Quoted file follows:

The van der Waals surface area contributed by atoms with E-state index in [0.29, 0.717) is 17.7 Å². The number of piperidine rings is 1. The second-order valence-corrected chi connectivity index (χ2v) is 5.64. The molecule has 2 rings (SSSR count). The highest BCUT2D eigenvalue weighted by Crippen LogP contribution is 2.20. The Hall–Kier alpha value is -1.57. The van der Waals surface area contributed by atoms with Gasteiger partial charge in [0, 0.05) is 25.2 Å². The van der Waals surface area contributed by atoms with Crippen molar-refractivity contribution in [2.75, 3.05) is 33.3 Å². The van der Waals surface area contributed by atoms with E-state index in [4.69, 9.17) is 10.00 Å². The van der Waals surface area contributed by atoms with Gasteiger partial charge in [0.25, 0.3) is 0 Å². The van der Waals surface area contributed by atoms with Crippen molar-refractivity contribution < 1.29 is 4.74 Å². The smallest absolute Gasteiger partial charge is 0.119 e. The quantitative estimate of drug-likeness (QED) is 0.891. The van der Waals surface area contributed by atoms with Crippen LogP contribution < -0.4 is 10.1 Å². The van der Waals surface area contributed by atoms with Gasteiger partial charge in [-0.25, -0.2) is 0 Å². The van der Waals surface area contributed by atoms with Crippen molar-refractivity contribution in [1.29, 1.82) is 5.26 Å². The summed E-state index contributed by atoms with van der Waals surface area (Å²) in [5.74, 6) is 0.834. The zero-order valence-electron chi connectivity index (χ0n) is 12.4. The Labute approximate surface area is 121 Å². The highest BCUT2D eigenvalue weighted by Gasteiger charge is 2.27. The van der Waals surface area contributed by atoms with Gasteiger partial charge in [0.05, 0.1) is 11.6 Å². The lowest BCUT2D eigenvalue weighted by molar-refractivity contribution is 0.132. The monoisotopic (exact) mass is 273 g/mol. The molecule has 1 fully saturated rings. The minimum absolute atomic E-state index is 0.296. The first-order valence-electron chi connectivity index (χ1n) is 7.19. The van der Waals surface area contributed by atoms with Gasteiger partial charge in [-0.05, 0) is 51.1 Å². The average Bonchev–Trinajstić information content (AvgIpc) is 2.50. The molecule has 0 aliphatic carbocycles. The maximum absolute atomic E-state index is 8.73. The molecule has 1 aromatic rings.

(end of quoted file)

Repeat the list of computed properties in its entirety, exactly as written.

The van der Waals surface area contributed by atoms with E-state index in [0.29, 0.717) is 17.7 Å². The number of piperidine rings is 1. The second-order valence-corrected chi connectivity index (χ2v) is 5.64. The molecule has 2 rings (SSSR count). The highest BCUT2D eigenvalue weighted by Crippen LogP contribution is 2.20. The Hall–Kier alpha value is -1.57. The van der Waals surface area contributed by atoms with Gasteiger partial charge in [0, 0.05) is 25.2 Å². The van der Waals surface area contributed by atoms with Crippen molar-refractivity contribution in [2.75, 3.05) is 33.3 Å². The van der Waals surface area contributed by atoms with E-state index in [4.69, 9.17) is 10.00 Å². The van der Waals surface area contributed by atoms with Gasteiger partial charge in [0.25, 0.3) is 0 Å². The van der Waals surface area contributed by atoms with Crippen molar-refractivity contribution < 1.29 is 4.74 Å². The smallest absolute Gasteiger partial charge is 0.119 e. The quantitative estimate of drug-likeness (QED) is 0.891. The van der Waals surface area contributed by atoms with Crippen LogP contribution < -0.4 is 10.1 Å². The van der Waals surface area contributed by atoms with Gasteiger partial charge in [-0.25, -0.2) is 0 Å². The van der Waals surface area contributed by atoms with Crippen molar-refractivity contribution in [1.29, 1.82) is 5.26 Å². The summed E-state index contributed by atoms with van der Waals surface area (Å²) in [5.74, 6) is 0.834. The zero-order valence-electron chi connectivity index (χ0n) is 12.4. The Labute approximate surface area is 121 Å². The highest BCUT2D eigenvalue weighted by Gasteiger charge is 2.27. The van der Waals surface area contributed by atoms with Gasteiger partial charge in [0.05, 0.1) is 11.6 Å². The lowest BCUT2D eigenvalue weighted by molar-refractivity contribution is 0.132. The monoisotopic (exact) mass is 273 g/mol. The molecule has 1 fully saturated rings. The minimum absolute atomic E-state index is 0.296. The first-order valence-electron chi connectivity index (χ1n) is 7.19. The van der Waals surface area contributed by atoms with Gasteiger partial charge in [-0.05, 0) is 51.1 Å². The average Bonchev–Trinajstić information content (AvgIpc) is 2.50. The molecule has 0 aliphatic carbocycles. The maximum absolute atomic E-state index is 8.73. The molecule has 1 aromatic rings.